Hand Fed Coal Boiler: Self-built 'Big Bertha' SS Boiler
Baseburners & Antiques: Keystone 11, Art Garland

Re: How Barometric Dampers Function, Why use a Barometric Damper

PostBy: titleist1 On: Sun Mar 10, 2013 10:05 pm

Who cares about the baro thing....

the most important question to answer from this thread is why in the heck is smitty drinking whiskey through a straw??!! :wacko:
titleist1
 
Hot Air Coal Stoker Stove: Harman Mag Stoker (old style) one in basement, one in workshop
Hand Fed Coal Stove: Harman Mark III on standby for long power outages
Coal Size/Type: Rice/Anthracite; Nut/Anthracite

Re: How Barometric Dampers Function, Why use a Barometric Damper

PostBy: LsFarm On: Sun Mar 10, 2013 10:10 pm

:lol: :lol:

I agree, Why and WHEN would Smitty drink through a straw??

Greg L
LsFarm
 
Stoker Coal Boiler: Axeman Anderson 260
Hand Fed Coal Boiler: Self-built 'Big Bertha' SS Boiler
Baseburners & Antiques: Keystone 11, Art Garland

Re: How Barometric Dampers Function, Why use a Barometric Damper

PostBy: Rigar On: Sun Mar 10, 2013 10:14 pm

WOW

...this has been alot to take in !. Me thinks Larry Trainer may need to use a different type of smoking apparatus to illustrate to people how a carb works....uh..I meant "baro"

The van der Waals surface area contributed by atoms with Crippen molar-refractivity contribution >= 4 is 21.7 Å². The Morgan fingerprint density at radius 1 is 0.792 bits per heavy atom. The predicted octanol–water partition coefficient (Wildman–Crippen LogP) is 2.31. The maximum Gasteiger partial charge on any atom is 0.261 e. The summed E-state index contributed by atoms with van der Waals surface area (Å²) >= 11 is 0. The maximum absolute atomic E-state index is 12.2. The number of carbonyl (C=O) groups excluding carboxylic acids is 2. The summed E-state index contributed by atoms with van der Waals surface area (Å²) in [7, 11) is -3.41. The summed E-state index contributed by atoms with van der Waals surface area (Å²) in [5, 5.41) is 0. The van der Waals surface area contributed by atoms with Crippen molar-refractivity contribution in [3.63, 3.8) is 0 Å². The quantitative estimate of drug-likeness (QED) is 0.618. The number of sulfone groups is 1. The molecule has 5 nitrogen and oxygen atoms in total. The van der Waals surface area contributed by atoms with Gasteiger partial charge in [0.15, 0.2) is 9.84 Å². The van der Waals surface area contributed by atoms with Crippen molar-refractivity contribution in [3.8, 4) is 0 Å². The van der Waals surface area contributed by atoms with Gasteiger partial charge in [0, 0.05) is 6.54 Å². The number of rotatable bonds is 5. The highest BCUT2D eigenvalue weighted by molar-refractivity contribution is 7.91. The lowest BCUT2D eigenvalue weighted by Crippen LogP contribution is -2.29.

...but i do have one question:

Smitty- you really drink whiskey with a straw ??? :D
Rigar
 
Hot Air Coal Stoker Furnace: Keystoker A 150
Coal Size/Type: anthracite rice
Stove/Furnace Make: Keystoker
Stove/Furnace Model: A 150 warm air furnace

Re: How Barometric Dampers Function, Why use a Barometric Damper

PostBy: Lightning On: Mon Mar 11, 2013 4:04 am

LsFarm wrote:
The entire draft control and exhaust airflow control issue is badly misunderstood by many.


This is from the other old thread about baros and MPDs..... Greg sums it up nicely.... :) ... IN order to describe the physical dynamics of everything involved with the chimney, dampers (wheather it be MPD of a baro), the primary and secondary air controls, in depth and in a way that is easily understood - would probably be monumental task.

And to describe it in a way that everyone would agree on --- well thats just silly of me to even suggest :lol:
Lightning
 
Hand Fed Coal Furnace: Clayton 1537G
Coal Size/Type: Nut/Stove Size Mix